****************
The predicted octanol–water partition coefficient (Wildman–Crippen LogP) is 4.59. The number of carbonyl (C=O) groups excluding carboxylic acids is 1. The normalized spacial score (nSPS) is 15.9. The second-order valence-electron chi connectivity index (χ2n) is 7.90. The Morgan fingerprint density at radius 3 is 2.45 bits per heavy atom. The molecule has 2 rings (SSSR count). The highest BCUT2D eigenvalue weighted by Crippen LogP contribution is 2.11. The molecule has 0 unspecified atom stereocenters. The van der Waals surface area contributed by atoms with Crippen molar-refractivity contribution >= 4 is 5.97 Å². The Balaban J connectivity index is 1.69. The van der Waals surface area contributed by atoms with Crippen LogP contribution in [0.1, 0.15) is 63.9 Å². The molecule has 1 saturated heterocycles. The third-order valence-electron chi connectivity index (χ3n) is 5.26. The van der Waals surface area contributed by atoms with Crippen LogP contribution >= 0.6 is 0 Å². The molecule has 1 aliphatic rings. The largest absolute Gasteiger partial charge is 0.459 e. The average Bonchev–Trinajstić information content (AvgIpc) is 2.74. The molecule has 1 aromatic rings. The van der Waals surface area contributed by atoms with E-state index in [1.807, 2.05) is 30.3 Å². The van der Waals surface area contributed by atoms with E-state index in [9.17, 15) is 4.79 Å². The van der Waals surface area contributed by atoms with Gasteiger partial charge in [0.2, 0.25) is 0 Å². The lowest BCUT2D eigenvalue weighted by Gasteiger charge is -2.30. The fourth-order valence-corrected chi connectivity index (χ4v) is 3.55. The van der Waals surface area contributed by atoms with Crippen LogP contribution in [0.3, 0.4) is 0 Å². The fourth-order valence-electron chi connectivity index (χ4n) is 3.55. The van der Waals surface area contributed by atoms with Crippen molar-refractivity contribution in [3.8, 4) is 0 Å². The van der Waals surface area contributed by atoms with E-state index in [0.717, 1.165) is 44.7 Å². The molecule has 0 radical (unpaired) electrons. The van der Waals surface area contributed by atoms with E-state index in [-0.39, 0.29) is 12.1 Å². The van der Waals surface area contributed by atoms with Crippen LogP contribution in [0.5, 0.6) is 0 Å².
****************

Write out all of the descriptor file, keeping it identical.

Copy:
The predicted octanol–water partition coefficient (Wildman–Crippen LogP) is 4.59. The number of carbonyl (C=O) groups excluding carboxylic acids is 1. The normalized spacial score (nSPS) is 15.9. The second-order valence-electron chi connectivity index (χ2n) is 7.90. The Morgan fingerprint density at radius 3 is 2.45 bits per heavy atom. The molecule has 2 rings (SSSR count). The highest BCUT2D eigenvalue weighted by Crippen LogP contribution is 2.11. The molecule has 0 unspecified atom stereocenters. The van der Waals surface area contributed by atoms with Crippen molar-refractivity contribution >= 4 is 5.97 Å². The Balaban J connectivity index is 1.69. The van der Waals surface area contributed by atoms with Crippen LogP contribution in [0.1, 0.15) is 63.9 Å². The molecule has 1 saturated heterocycles. The third-order valence-electron chi connectivity index (χ3n) is 5.26. The van der Waals surface area contributed by atoms with Crippen LogP contribution >= 0.6 is 0 Å². The molecule has 1 aliphatic rings. The largest absolute Gasteiger partial charge is 0.459 e. The average Bonchev–Trinajstić information content (AvgIpc) is 2.74. The molecule has 1 aromatic rings. The van der Waals surface area contributed by atoms with E-state index in [1.807, 2.05) is 30.3 Å². The van der Waals surface area contributed by atoms with E-state index in [9.17, 15) is 4.79 Å². The van der Waals surface area contributed by atoms with Gasteiger partial charge in [0.2, 0.25) is 0 Å². The lowest BCUT2D eigenvalue weighted by Gasteiger charge is -2.30. The fourth-order valence-corrected chi connectivity index (χ4v) is 3.55. The van der Waals surface area contributed by atoms with Crippen LogP contribution in [0.3, 0.4) is 0 Å². The fourth-order valence-electron chi connectivity index (χ4n) is 3.55. The van der Waals surface area contributed by atoms with Crippen molar-refractivity contribution in [3.8, 4) is 0 Å². The van der Waals surface area contributed by atoms with E-state index in [0.717, 1.165) is 44.7 Å². The molecule has 0 radical (unpaired) electrons. The van der Waals surface area contributed by atoms with E-state index in [-0.39, 0.29) is 12.1 Å². The van der Waals surface area contributed by atoms with Crippen LogP contribution in [0.5, 0.6) is 0 Å².